There are a few notable problems with the film that while you understand not every single thing can be depicted, they could at least have given us, say a bit more of her already famous daughter Liza Minnelli, whom at the time depicted in this movie, was 23, making movies, and on a career trajectory that would result in an Oscar three years later. But here she only exists in a moment, at a random party Judy attends when she comes back from a short gig with her younger children and doesn’t have a home or hotel that will let her in. Only Garland’s two later children Lorna and Joey, fathered by Sid Luft (Rufus Sewell) are primarily shown to us. It’s also at this same party that Judy meets her last and youngest husband, Mickey Deans (Finn Wittrock).  He shows up in London and before you can say Toto! they are married.  It seems Judy was always stuck with some type of handler whether it be a stage manager or a husband, there was always someone wanting to dictate her life’s moves to her. To push and pull her in all directions.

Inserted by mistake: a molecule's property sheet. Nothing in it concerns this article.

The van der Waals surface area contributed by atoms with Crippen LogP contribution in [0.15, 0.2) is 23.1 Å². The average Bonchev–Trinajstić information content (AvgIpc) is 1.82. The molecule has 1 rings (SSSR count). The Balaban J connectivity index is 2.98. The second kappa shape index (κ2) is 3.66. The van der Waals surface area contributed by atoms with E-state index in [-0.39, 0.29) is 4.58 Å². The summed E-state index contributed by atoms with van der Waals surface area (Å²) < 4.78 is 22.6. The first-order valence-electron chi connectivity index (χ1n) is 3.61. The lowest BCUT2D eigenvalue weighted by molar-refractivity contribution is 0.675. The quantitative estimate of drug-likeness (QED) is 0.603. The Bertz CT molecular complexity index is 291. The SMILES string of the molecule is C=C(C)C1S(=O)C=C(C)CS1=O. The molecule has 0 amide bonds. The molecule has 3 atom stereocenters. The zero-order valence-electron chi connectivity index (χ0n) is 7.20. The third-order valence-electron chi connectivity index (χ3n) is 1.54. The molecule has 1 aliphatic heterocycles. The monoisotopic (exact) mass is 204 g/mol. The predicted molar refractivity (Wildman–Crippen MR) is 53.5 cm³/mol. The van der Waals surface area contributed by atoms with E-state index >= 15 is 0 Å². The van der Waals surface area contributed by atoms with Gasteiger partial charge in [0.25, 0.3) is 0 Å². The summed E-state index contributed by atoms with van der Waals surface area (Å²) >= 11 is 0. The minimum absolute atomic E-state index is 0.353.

As noted, kids aren’t the only thing missing. There is a huge gap of nothing past her early days with Mickey Rooney and the 60’s, which actually included two Oscar nominations and a Grammy award for Album of the Year. Also a short-lived television show where she did a memorable duet with a then almost unknown, 21-year-old Barbara Streisand. Considering the range of celebrities she worked with, the opportunities for quality namedropping are limitless – but aside from Mickey Rooney, there’s a pronounced lack of showing us anything.  Well thank goodness for a subplot involving two gay fans and their evening with her. It’s endearing and the best way to show how she impacted those on the margins of society. The final scene when she sings Rainbow involves the gay duo and is hokey but effectively sentimental and lyrical like the song itself.